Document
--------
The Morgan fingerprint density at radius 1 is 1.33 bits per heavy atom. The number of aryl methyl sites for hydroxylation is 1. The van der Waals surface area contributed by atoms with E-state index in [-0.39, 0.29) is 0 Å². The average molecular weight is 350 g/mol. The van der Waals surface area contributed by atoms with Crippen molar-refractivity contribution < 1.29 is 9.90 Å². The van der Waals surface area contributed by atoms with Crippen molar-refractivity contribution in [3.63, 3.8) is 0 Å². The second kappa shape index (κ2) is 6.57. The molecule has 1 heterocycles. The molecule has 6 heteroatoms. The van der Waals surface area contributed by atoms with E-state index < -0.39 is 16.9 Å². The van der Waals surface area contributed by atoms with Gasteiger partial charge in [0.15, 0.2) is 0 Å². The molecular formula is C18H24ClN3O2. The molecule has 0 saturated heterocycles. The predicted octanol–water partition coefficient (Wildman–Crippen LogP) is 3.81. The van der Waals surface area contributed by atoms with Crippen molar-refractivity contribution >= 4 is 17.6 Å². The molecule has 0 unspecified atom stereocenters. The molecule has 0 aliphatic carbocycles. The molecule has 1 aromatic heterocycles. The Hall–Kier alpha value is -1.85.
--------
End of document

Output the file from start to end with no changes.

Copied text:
The Morgan fingerprint density at radius 1 is 1.33 bits per heavy atom. The number of aryl methyl sites for hydroxylation is 1. The van der Waals surface area contributed by atoms with E-state index in [-0.39, 0.29) is 0 Å². The average molecular weight is 350 g/mol. The van der Waals surface area contributed by atoms with Crippen molar-refractivity contribution < 1.29 is 9.90 Å². The van der Waals surface area contributed by atoms with Crippen molar-refractivity contribution in [3.63, 3.8) is 0 Å². The second kappa shape index (κ2) is 6.57. The molecule has 1 heterocycles. The molecule has 6 heteroatoms. The van der Waals surface area contributed by atoms with E-state index < -0.39 is 16.9 Å². The van der Waals surface area contributed by atoms with Gasteiger partial charge in [0.15, 0.2) is 0 Å². The molecular formula is C18H24ClN3O2. The molecule has 0 saturated heterocycles. The predicted octanol–water partition coefficient (Wildman–Crippen LogP) is 3.81. The van der Waals surface area contributed by atoms with Crippen molar-refractivity contribution >= 4 is 17.6 Å². The molecule has 0 unspecified atom stereocenters. The molecule has 0 aliphatic carbocycles. The molecule has 1 aromatic heterocycles. The Hall–Kier alpha value is -1.85.